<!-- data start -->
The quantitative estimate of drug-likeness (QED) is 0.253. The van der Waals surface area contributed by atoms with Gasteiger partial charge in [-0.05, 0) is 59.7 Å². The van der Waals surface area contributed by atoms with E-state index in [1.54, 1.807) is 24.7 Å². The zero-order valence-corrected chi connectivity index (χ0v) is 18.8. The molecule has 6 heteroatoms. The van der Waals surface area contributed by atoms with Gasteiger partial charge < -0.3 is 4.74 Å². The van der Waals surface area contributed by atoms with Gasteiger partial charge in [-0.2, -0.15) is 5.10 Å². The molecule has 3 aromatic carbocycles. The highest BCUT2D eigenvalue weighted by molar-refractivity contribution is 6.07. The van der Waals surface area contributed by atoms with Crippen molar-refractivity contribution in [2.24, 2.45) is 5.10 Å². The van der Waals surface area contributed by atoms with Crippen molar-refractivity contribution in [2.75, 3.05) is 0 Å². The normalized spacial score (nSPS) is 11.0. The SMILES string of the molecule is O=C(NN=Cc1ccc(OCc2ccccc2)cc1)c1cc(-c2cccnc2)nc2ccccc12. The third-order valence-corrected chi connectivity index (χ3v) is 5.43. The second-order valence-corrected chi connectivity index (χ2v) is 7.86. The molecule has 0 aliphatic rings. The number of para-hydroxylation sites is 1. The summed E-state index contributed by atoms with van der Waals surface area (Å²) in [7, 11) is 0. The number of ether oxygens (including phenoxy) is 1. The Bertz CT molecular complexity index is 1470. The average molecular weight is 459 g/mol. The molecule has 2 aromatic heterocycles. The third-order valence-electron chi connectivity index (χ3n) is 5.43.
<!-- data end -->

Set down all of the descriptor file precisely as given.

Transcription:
The quantitative estimate of drug-likeness (QED) is 0.253. The van der Waals surface area contributed by atoms with Gasteiger partial charge in [-0.05, 0) is 59.7 Å². The van der Waals surface area contributed by atoms with E-state index in [1.54, 1.807) is 24.7 Å². The zero-order valence-corrected chi connectivity index (χ0v) is 18.8. The molecule has 6 heteroatoms. The van der Waals surface area contributed by atoms with Gasteiger partial charge < -0.3 is 4.74 Å². The van der Waals surface area contributed by atoms with Gasteiger partial charge in [-0.2, -0.15) is 5.10 Å². The molecule has 3 aromatic carbocycles. The highest BCUT2D eigenvalue weighted by molar-refractivity contribution is 6.07. The van der Waals surface area contributed by atoms with Crippen molar-refractivity contribution in [2.24, 2.45) is 5.10 Å². The van der Waals surface area contributed by atoms with Crippen molar-refractivity contribution in [2.75, 3.05) is 0 Å². The normalized spacial score (nSPS) is 11.0. The SMILES string of the molecule is O=C(NN=Cc1ccc(OCc2ccccc2)cc1)c1cc(-c2cccnc2)nc2ccccc12. The third-order valence-corrected chi connectivity index (χ3v) is 5.43. The second-order valence-corrected chi connectivity index (χ2v) is 7.86. The molecule has 0 aliphatic rings. The number of para-hydroxylation sites is 1. The summed E-state index contributed by atoms with van der Waals surface area (Å²) in [7, 11) is 0. The number of ether oxygens (including phenoxy) is 1. The Bertz CT molecular complexity index is 1470. The average molecular weight is 459 g/mol. The molecule has 2 aromatic heterocycles. The third-order valence-electron chi connectivity index (χ3n) is 5.43.